The Giving Pledge is an American fundraising initiative that aims to encourage the richest people in the United States to use the majority of their wealth for charity. Some of the country's most famous billionaires have already joined, including Facebook founders Mark Zuckerberg, Bill and Melinda Gates, Warren Buffet and film director George Lucas. There seems to be an increasing assumption and expectation, on the part of the rich and the poor, that the super-rich have some kind of moral obligation to give generously.

Are Drug Laws Morally Inconsistent?

The relationship between law and morality
While one would commonly expect that there is a certain relationship between morality and law, it is not an easy matter to bring the two together as closely as possible. Much of what we consider wrong is not illegal, and much of what is illegal is not inherently wrong. And we want it to stay that way. The relationship between what is right and what is supposed to be lawful is extremely complex and a much debated issue in drug policy.

Do animals have rights?

The expansion of the moral circle
Do animals have rights? Yes, that is the clear and concise answer to this question. Why? Because we have given them some basic rights through the law. But the more interesting moral question is: are these legal rights a kind of act of generosity from one species to another, or are animals entitled to these fundamental rights whether we recognize them or not?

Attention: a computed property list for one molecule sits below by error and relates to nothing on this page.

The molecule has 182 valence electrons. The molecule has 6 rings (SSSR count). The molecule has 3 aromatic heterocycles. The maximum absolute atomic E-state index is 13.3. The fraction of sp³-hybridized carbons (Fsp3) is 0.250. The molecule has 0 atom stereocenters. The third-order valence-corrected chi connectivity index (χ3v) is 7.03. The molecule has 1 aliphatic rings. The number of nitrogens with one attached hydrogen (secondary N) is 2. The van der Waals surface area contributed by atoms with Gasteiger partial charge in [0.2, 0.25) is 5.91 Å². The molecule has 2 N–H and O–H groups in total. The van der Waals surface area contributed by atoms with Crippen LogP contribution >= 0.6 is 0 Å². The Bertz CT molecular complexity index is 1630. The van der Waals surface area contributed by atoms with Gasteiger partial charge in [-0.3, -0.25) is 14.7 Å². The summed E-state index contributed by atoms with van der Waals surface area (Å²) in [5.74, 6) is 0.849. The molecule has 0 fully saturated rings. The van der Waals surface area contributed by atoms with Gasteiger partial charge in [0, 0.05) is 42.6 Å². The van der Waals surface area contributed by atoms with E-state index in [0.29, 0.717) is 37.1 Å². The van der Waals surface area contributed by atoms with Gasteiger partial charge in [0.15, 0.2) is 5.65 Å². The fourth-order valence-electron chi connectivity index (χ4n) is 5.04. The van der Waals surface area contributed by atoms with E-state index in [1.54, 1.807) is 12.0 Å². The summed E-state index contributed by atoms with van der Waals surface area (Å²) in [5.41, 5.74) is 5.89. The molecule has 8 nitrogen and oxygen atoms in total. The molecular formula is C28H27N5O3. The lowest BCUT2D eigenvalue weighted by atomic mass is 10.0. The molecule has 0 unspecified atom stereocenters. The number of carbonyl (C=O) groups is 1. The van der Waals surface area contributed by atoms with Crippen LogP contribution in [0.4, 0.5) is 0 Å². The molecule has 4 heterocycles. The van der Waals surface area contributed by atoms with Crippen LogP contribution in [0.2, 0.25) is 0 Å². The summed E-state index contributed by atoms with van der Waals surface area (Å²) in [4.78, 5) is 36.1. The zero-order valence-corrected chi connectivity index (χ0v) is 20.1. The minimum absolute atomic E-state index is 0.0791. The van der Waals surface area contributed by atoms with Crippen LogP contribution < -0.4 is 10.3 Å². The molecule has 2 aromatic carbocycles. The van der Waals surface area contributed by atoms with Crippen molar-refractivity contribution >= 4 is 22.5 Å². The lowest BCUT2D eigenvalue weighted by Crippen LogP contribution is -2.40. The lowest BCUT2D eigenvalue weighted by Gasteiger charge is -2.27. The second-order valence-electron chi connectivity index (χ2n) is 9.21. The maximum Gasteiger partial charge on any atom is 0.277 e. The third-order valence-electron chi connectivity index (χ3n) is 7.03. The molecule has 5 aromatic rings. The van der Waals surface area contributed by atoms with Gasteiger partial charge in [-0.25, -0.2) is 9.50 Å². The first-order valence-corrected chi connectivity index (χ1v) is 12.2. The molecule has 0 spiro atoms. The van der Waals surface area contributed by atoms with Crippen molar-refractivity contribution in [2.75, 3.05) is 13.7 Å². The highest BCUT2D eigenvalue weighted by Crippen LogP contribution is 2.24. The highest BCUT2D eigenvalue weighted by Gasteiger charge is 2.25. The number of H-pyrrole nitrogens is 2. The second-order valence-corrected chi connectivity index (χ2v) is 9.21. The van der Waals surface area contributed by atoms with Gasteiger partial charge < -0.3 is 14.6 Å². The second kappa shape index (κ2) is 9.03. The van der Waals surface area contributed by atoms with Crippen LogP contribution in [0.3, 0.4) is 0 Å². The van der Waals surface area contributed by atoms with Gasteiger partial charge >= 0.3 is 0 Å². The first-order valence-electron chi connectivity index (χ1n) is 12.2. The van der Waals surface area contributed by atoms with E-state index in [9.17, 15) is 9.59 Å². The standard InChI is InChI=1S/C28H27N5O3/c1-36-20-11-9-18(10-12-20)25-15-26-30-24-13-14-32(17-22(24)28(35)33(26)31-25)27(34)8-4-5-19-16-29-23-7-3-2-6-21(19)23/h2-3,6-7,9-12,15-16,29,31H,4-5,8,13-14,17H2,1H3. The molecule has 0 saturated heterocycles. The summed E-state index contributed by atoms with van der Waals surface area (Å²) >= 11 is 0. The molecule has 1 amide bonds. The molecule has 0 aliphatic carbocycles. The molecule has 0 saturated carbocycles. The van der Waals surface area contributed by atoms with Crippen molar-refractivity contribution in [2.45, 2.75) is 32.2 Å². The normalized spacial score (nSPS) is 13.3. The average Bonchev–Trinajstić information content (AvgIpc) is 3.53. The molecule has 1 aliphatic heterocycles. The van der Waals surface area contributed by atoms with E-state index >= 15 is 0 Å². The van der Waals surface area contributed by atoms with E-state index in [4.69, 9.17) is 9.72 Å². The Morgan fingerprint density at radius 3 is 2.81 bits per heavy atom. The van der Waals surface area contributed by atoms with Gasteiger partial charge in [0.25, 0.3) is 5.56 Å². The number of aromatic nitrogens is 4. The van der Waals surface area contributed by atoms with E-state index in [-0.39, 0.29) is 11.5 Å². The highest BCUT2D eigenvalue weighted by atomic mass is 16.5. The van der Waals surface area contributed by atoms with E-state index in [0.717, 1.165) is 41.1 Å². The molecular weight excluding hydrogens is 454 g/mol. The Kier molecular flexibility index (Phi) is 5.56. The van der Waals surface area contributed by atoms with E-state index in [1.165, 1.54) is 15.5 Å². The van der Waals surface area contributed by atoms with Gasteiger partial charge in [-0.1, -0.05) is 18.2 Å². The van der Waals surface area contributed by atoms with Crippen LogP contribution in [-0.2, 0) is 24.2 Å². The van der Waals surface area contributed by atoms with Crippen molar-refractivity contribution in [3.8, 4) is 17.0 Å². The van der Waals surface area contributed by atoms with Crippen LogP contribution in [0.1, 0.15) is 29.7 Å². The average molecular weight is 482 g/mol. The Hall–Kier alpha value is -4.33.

Is Abortion Murder?

The value of human life
The question of whether abortion is murder is by far the most important element in the debate about its moral evaluation, more important than the right of women to freely decide about it: neither a woman nor a man has the right to a free one Decision to commit murder. All aspects relating to the right of free choice can therefore only apply if it has already been decided that abortion is not murder. There is no getting around this central insight.

Should euthanasia be legal?

The right to put an end to your own life
Imagine the situation that you fear most, knowing that it will occur and unable to do anything to avert it, not because it is practically impossible, but because it is illegal. Imagine the person in your life who you love most, who is suffering, who wants you to help them get rid of their suffering, but you are unable to fulfill their desire and to avert suffering from them, and Again, not because it would be practically impossible, but because you lack the legal basis to do so.

Is Sex a Moral Question?